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Volvo truck production Photo: Sean Kilcarr

Class 8 order surge is 12 months old

For the eighth straight month, Class 8 orders surpassed 40,000 units in North America.

One year after Class 8 truck orders started to surge, preliminary North American order data for October surpassed 40,000 units for the eighth month in a row, according to two research firms that track orders.

FTR reports preliminary North American Class 8 orders for October at 43,000 units and ACT Research reports the number at 43,600 units.  FTR notes that this is the eighth straight month that Class 8 orders surpassed 40,000 units. October 2018 orders were the 10th best on record, according to FTR — 2% above a strong September and 19% better than a year ago. ACT’s October Class 8 orders are up 1.9% from September, which is 21% more than the 2017 October numbers.

“October marks the one-year anniversary of the beginning of the current cyclical surge for Class 8 orders, making year-over-year comparisons narrow appreciably,” said Kenny Vieth, ACT’s president and senior analyst. “Through year-to-date October, Class 8 orders totaled 440,700 units. In the 12 months ending October, a 12-month record 510,900 units have been booked. In 2018, October had the third strongest order seasonal factor. As such, actual data receives a substantial haircut when seasonally adjusted. On that basis, October’s order intake drops to 37,800 units, down 26% from September.”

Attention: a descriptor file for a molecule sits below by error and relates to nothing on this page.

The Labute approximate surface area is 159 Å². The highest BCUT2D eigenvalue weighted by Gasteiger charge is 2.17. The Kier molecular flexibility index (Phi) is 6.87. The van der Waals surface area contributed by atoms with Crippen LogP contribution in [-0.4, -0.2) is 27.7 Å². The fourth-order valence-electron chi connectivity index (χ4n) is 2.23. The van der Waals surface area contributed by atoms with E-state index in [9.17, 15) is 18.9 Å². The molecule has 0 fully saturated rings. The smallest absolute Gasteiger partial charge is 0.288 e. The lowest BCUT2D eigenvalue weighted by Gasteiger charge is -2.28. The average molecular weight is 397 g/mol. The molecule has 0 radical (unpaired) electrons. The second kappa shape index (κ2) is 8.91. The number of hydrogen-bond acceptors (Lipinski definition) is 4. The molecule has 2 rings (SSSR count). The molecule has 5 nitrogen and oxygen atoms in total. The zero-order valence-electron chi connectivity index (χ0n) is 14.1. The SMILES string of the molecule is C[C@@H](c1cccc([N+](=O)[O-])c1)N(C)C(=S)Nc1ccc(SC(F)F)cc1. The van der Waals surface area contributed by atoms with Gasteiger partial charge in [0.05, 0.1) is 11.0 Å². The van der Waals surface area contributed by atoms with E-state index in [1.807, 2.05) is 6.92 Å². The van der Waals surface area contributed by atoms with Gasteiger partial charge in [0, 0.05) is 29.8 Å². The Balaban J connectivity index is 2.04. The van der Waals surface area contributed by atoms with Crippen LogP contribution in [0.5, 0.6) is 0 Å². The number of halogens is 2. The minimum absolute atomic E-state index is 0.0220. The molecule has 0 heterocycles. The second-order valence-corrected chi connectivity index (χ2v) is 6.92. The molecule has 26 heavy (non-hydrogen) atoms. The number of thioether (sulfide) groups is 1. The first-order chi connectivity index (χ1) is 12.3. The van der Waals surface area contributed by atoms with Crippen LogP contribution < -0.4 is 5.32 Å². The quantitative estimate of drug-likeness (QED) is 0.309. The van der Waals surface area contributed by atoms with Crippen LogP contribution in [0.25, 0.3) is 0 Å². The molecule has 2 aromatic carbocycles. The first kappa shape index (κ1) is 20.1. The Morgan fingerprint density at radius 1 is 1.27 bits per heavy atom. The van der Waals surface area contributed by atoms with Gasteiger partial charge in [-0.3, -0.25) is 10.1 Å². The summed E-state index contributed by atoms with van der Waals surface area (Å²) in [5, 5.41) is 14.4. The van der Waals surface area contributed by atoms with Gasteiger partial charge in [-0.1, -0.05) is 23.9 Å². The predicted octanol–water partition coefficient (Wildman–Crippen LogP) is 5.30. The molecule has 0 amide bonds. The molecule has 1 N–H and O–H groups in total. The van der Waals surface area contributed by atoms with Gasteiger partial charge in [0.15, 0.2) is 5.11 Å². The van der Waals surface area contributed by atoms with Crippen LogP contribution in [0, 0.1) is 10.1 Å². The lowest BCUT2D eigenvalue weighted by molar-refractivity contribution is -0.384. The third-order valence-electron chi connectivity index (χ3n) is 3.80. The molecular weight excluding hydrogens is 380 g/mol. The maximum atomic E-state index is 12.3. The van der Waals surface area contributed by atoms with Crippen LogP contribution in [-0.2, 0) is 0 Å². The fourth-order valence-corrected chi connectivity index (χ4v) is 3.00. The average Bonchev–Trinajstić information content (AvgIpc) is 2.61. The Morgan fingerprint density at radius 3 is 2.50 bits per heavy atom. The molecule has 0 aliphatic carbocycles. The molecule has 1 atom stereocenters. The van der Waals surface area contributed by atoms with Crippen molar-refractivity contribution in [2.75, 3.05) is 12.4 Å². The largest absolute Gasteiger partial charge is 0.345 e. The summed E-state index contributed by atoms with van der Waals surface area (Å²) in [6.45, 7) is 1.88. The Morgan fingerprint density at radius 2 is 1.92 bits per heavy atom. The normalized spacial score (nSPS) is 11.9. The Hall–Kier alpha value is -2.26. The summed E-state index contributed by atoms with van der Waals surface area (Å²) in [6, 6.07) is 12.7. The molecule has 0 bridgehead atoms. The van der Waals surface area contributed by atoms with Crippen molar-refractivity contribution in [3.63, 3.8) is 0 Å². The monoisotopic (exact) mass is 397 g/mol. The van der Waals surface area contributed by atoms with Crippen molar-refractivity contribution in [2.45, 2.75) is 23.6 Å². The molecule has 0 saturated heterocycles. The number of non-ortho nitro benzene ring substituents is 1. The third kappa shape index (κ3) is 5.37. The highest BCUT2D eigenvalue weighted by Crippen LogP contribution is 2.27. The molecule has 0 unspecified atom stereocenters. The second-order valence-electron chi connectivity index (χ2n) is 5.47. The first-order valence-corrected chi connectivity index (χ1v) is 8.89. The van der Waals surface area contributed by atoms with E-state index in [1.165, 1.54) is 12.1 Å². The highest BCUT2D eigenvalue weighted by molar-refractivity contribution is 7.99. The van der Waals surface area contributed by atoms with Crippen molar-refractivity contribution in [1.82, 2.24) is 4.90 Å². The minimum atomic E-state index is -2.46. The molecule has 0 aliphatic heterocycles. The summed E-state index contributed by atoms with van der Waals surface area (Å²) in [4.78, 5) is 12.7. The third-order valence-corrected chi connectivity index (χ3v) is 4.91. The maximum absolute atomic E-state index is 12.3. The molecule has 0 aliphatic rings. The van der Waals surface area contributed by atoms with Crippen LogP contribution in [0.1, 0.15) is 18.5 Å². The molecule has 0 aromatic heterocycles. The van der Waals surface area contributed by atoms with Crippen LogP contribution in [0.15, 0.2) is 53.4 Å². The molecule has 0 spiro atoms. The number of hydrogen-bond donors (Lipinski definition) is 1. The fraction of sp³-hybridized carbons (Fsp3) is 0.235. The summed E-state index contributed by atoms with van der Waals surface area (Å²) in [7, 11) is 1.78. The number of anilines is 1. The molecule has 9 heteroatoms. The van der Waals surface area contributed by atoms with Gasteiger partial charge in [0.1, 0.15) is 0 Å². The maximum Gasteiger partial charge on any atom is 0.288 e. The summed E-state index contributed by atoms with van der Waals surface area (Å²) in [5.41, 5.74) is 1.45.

FTR puts North American Class 8 orders for the past 12 months at 504,000 units.

“October is traditionally the start of the next year’s order season, so to see strong numbers now is not surprising,” said Don Ake, FTR vice president of commercial vehicles. “But ordering for 2019 began in July with back-to-back record months. For orders to still be this hefty in October after that is remarkable.

Fleets continue to order a record number of trucks to secure remaining build slots in 2019. Freight volumes are now expected to be healthy well into the second half of 2019, according to FTR forecasts, keeping capacity utilization at extremely tight levels for an extended period.

“Fleets want to make sure they have access to new trucks, as the growing economy continues to stretch capacity,” Ake said. “They continue to place a record number of orders to ensure they will have the trucks needed if freight levels keep growing.

“Months exceeding 40,000 Class 8 trucks had been a rare occurrence, only happening five times before 2018. However, October is the eighth month of forty-plus orders this year. Activity may start to fall off soon, as available build slots in 2019 diminish.”

Medium-duty orders dipped slightly below the short- and long-run averages, according to ACT.

“Over the course of the past 6 and 12 months, orders have averaged 24.0k and 24.9k, respectively,” Vieth said. “October’s preliminary NA Classes 5-7 net orders were up 19% y/y, but down 4.9% m/m. October is typically a strong month for medium duty orders, so season adjustment drops the month’s intake to an 11-month low 22.1k units.”

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